I baked the Brown-Sugar Spice Cake for my daughter’s soccer team, and thankfully managed to snag a piece for myself before it all disappeared. Dorie has you brush warm honey over the cardamom-and coriander-spiced cake, which highlighted the sweetness of the thinly sliced apples I arranged on top. This is a fabulous, spur-of-the-moment, enjoy-it-anytime cake—no stand mixer or softening of butter required. In fact, I made another one the next day for my family to enjoy.

I also couldn’t resist making the adorable Chocolate-Covered Chai-Tea Bars. Perfumed with orange and honey notes, and slathered with the optional but highly recommended chocolate glaze, they were a perfect afternoon pick-me-up, best enjoyed with a cup of tea.

Brown-Sugar Spice Cake, sittin’ pretty.

Photo by Paula Marchese

I still have many stickies on recipes in this book that I can’t wait to try: My Newest Gougères (Dorie’s versions contains Dijon mustard and walnuts); the intriguing-sounding Lemon Goop, a “culinary magic” condiment in which lemons are given the confit treatment to make a sweet and complex jam, and the showstopping Triple-Layer Parsnip and Cranberry Cake, which features a homemade cranberry jam filling and is topped with swirls of cream cheese frosting.

All the recipes that I made were excellent and approachable, and I will make them again and again. Everyday Dorie brought a new spin to my cooking and made me feel excited to be in the kitchen. The recipes here make everyday cooking relaxing and pleasurable, not to mention surprising and fun. This is the kind of comfort food that I want to cook and eat now—and all the time.

“I have been cooking daily, with Everyday Dorie at my side! I picked this book because Dorie has always been a reliable recipe source for me, and I am interested in meals that don’t always require elaborate cooking or a multi-hour time investment. Dorie being Dorie, I couldn’t help but start with the dessert section. I made the Flognarde (the blueberry variation) and loved it! It’s like a lovely Parisian Dutch baby. The Roasted Squash Hummus was a very interesting variation on a theme I know well, and the Lightning-Fast Tahini Pork was a totally new and delicious way to cook pork tenderloin. Up next, tomorrow, is the Tomato Tart with Mustard and Ricotta and the Chocolate Pudding. Can’t wait!” —Catherine Cozzarelli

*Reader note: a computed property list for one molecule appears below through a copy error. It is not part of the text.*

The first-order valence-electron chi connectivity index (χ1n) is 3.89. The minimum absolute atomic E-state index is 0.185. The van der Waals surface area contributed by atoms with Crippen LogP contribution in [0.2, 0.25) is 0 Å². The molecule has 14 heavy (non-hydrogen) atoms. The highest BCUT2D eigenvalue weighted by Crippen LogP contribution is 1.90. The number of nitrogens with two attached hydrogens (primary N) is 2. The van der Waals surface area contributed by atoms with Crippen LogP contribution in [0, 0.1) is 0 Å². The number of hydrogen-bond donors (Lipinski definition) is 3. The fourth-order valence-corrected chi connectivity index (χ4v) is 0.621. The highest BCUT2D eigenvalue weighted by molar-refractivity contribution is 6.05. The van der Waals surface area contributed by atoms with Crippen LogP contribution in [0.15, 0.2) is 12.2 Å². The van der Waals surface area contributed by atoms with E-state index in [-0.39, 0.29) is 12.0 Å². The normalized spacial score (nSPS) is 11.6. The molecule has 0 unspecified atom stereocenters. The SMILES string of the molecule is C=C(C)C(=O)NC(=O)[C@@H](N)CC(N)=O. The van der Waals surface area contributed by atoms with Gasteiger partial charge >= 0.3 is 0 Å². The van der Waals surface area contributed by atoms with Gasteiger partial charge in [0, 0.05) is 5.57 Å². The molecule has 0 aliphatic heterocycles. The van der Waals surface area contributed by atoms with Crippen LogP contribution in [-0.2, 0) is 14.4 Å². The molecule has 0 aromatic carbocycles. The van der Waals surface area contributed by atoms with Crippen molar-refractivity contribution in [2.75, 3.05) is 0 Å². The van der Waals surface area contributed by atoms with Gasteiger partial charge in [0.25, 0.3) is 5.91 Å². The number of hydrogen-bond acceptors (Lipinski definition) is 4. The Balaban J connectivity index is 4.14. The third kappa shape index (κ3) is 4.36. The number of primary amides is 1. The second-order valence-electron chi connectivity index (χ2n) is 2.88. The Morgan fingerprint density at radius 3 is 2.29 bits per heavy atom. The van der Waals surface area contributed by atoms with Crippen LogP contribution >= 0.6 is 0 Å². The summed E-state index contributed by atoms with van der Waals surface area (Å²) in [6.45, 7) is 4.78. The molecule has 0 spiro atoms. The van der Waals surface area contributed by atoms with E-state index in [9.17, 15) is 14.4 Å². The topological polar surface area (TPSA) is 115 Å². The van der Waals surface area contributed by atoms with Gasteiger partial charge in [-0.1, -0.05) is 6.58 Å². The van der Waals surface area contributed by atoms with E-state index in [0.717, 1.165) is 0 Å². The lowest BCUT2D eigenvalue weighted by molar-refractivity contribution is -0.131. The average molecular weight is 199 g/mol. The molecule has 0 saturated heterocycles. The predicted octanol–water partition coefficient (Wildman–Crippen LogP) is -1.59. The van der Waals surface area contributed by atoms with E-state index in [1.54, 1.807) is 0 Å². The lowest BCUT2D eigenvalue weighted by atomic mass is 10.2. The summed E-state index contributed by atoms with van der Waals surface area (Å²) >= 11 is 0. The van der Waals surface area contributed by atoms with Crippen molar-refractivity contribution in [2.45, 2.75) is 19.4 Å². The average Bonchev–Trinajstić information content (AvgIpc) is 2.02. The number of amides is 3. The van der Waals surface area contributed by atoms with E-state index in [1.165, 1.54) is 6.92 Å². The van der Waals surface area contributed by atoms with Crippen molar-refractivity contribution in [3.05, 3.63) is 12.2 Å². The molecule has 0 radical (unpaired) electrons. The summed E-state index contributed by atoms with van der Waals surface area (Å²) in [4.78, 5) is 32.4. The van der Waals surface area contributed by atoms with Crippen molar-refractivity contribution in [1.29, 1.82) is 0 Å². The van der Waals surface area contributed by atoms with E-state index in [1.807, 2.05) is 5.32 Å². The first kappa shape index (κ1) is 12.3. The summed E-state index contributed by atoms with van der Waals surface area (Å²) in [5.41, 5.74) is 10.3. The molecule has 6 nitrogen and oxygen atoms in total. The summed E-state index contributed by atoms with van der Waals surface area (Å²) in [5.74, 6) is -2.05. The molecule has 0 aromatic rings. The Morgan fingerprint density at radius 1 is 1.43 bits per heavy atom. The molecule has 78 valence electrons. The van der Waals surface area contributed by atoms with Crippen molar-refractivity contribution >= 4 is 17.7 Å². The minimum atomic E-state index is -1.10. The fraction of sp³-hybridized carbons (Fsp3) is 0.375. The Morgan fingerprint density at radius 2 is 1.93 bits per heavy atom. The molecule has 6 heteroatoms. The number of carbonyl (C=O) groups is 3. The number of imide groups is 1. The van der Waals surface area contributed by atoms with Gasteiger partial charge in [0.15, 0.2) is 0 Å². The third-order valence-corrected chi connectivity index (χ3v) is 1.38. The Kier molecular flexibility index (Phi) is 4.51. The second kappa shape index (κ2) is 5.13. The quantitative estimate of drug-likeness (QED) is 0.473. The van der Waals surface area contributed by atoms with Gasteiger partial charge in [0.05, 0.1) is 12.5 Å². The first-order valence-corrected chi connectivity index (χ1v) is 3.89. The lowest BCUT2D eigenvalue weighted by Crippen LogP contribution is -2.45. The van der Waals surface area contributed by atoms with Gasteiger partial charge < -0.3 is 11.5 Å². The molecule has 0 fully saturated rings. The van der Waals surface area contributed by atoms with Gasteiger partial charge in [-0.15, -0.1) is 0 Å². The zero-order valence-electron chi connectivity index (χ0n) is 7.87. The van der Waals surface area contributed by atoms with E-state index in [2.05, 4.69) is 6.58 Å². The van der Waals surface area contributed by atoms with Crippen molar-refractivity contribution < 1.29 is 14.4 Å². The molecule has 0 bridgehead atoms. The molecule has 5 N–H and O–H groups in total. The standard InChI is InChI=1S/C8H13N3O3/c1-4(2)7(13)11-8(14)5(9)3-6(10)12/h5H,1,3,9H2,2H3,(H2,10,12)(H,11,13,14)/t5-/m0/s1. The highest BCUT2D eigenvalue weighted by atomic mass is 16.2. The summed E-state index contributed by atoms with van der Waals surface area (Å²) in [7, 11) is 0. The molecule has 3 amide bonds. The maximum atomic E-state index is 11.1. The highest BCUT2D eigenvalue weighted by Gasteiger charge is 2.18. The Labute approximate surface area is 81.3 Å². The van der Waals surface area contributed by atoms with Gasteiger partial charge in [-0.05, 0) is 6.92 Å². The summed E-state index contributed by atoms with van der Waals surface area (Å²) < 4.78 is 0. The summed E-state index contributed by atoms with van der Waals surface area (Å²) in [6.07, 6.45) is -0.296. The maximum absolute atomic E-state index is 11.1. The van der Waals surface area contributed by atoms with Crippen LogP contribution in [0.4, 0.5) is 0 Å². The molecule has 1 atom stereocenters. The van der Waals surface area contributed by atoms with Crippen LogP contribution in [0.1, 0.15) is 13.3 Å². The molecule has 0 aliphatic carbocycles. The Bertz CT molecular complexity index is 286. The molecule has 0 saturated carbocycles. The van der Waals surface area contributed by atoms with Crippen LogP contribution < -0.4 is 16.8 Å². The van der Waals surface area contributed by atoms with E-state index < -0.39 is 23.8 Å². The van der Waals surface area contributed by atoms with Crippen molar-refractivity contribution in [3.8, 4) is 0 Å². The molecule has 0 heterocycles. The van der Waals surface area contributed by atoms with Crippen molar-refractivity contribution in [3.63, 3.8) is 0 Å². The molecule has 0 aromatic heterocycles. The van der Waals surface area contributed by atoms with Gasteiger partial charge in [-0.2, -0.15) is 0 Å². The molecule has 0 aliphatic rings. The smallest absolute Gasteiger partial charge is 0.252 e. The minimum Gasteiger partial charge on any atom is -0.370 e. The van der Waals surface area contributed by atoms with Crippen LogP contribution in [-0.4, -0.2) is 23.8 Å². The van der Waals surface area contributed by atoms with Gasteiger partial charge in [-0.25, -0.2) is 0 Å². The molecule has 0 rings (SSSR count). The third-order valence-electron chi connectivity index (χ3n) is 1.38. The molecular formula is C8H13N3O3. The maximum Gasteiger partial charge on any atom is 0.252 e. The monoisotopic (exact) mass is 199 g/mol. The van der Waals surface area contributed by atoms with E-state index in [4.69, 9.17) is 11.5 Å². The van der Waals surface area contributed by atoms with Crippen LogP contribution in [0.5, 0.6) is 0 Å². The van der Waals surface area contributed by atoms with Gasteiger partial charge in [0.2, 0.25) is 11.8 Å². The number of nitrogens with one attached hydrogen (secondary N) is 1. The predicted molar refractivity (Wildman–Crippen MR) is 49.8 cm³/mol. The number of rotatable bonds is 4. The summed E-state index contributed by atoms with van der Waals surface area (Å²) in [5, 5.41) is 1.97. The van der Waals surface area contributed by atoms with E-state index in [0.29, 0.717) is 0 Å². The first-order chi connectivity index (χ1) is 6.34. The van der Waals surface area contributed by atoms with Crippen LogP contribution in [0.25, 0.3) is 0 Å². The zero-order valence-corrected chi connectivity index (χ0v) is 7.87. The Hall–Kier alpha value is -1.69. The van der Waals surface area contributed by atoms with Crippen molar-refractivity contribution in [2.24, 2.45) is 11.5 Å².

“In today’s world, where #mealprep is tagged in over nine million pictures on Instagram, Greenspan offers ways to work ahead. In the Soups & Salads chapter, an unassuming recipe for Chickpea-Tahini Salad stuck with me after I flipped through the book for the first time. A deconstructed hummus of sorts, but with an added intricacy from the smoked paprika and hint of cayenne, my mind ran wild with ideas of how to transform this simple recipe into various applications throughout the week. The longer it sat, the more the flavors developed, and I soon found myself eating it directly out of the container with the fridge door wide open.” —Mallory

“I have this book, as well as all her others. I love this book, as well as all her others. Her writing is relatable and the recipes are very easy to follow. Everything I’ve made has come out fantastic. I find that she thinks of every question one might ask when she writes her recipes, so no matter what I choose to make or bake, it comes out very well. I always look forward to her new cookbooks, and this one was no different.” —Paula Lefkowitz

Have you cooked from Everyday Dorie? Tell us what you loved making the most in the comments!

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Best Instant Pot Recipes for Easy Weeknight Dinners

I’m not going to beat around the bush. It was, like, nine degrees Fahrenheit earlier this week in New York City. No amount of scarves, long underwear, tights beneath long underwear, double socks, or ear muffs could’ve prepared me for the walk to the grocery store around 4 p.m. By the time I returned to my apartment (at around 4:15 p.m.), I was pretty sure my cheeks and nose would never thaw.